Workers of the World
Photo by Hirz/Getty Images
The first large-scale demonstrations demanding action against the ravages of the Great Depression took place in cities across the country on March 6, 1930 and were organized by the American Communist Party. This photograph captures a gathering in Washington, D.C. preparing for a demonstration in front of the White House the next day.
The multitude of signs reveal the confluence of issues that brought the Communist Party and Black activists together in the early 1930s, but the pairing was not without tensions. The Party initially treated police brutality and lynching as merely class issues. Early Black activists forced the Party to change its approach.
For Black workers, there could be no separation between the struggle for economic justice and freedom from police and mob brutality; they were one and the same.
One of the earliest Black socialists in the U.S., George Washington Woodbey, linked the two in 1905: “In the days of chattel slavery the masters had a patrol force to keep the negroes in their place and protect the interests of the masters. Today the capitalists use the police for the same purpose.” Black activists like Woodbey and those in this image pushed the Party to be far more radical on racial issues, turning it into arguably the most active multiracial organization in the fight against police brutality at the time.
Police violence and racism were longstanding issues, even in 1930.
In Chicago, for example, African Americans were 3 percent of the city’s population but 21 percent of police homicide victims from 1910 to 1920. Many of those killed were shot to keep them from fleeing and one in ten were innocent bystanders killed when police fired into crowds. Black newspapers regularly featured “Police Blotters” instead of “Crime Blotters” documenting instances of police brutality.
The Communist Party took up the struggle against police brutality both as a class-based appeal to Black workers and as one of its specific demands for worker safety.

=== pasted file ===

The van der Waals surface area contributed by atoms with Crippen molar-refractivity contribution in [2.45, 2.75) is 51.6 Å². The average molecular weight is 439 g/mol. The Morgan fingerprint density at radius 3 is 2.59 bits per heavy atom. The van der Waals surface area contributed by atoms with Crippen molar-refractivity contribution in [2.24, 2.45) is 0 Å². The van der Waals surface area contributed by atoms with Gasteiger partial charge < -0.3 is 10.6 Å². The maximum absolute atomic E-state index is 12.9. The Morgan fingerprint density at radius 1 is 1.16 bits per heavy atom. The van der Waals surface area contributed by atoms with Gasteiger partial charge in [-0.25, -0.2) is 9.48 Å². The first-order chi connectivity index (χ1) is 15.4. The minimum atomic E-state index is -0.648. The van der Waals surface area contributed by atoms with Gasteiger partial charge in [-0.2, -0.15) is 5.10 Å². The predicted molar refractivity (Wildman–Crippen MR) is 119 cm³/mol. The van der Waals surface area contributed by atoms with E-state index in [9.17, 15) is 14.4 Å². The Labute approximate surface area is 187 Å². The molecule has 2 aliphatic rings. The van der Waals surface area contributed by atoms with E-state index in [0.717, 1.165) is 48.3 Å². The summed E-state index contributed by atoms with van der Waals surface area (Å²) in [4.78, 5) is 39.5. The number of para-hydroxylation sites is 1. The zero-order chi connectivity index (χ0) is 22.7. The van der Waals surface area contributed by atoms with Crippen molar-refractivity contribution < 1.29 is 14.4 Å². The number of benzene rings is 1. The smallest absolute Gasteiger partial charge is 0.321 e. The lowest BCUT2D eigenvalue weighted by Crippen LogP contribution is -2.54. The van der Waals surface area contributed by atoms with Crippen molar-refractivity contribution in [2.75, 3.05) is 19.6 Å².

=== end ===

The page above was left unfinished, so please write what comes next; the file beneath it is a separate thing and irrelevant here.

The Party was at the vanguard of demanding protections for workers, of which exploited Black laborers were especially in need, but Black activists linked these fights to the racial violence they faced from mobs too.
The placard, partially obscured in this photo, calling for a meeting March 7 at Odd Fellows Hall was likely in response to the lynching of Laura Wood in North Carolina. Killed for supposedly stealing a ham, she was the third Black person publicly and ritualistically murdered by a mob that year. At least twenty were lynched in 1930 alone. Through protests like this, the Party started to realize that lynching was being used as a tool to divide the working class from one another.
Without addressing lynching and police brutality alongside demands for reasonable hours, fair pay, and unemployment benefits, the Party had limited appeal to most African Americans. Would-be Black members had to demand that the Party not soft-pedal the battle for racial equality and physical safety.
The year after this photograph was taken, the Party solidified its standing among African Americans when it took up the appeal of nine Black teenagers who had been wrongfully convicted of raping two white women in Scottsboro, AL. Black membership in the Party boomed as the Party made this clear miscarriage of justice and attempted legal lynching into a cause célèbre.
But the March 6, 1930 protest in front of the White House came to be a proving ground for the later Scottsboro case as the Party saw how many would turn out to protest economic and safety issues. Police wielding tear gas and clubs violently drove out some 100 protesters including those in this image, but their fight continued.
Membership in the Communist Party decreased during the Red Scare of the 1940s and 1950s, but the multitude of issues seen in this photo never disappeared. We remember Martin Luther King Jr.’s “dream” of racial reconciliation on the National Mall in 1963, but we often forget his call in the same speech for “an immediate end to police brutality” and that people that day marched for both “jobs and freedom.”
Jeffrey S. Adler, “Shoot to Kill: The Use of Deadly Force by the Chicago Police, 1875-1920,” The Journal of Interdisciplinary History, V 38 no. 2 (Autumn 2007): 233-254.
Paul Heideman, Class Struggle and the Color Line: American Socialism and the Race Questions 1900-1930 (2018).
Robin Kelley, Hammer and Hoe: Alabama Communists during the Great Depression (1990)
Clarence Taylor, Fight the Power: African Americans and the Long History of Police Brutality in New York (2018).
J.A. Zumoff, “The American Communist Party and the ‘Negro Question’ from the Founding of the Party to the Fourth Congress of the Communist International,” Journal for the Study of Radicalism (2012).
YouTube footage of protest: https://www.youtube.com/watch?v=0Mljp0bzMWo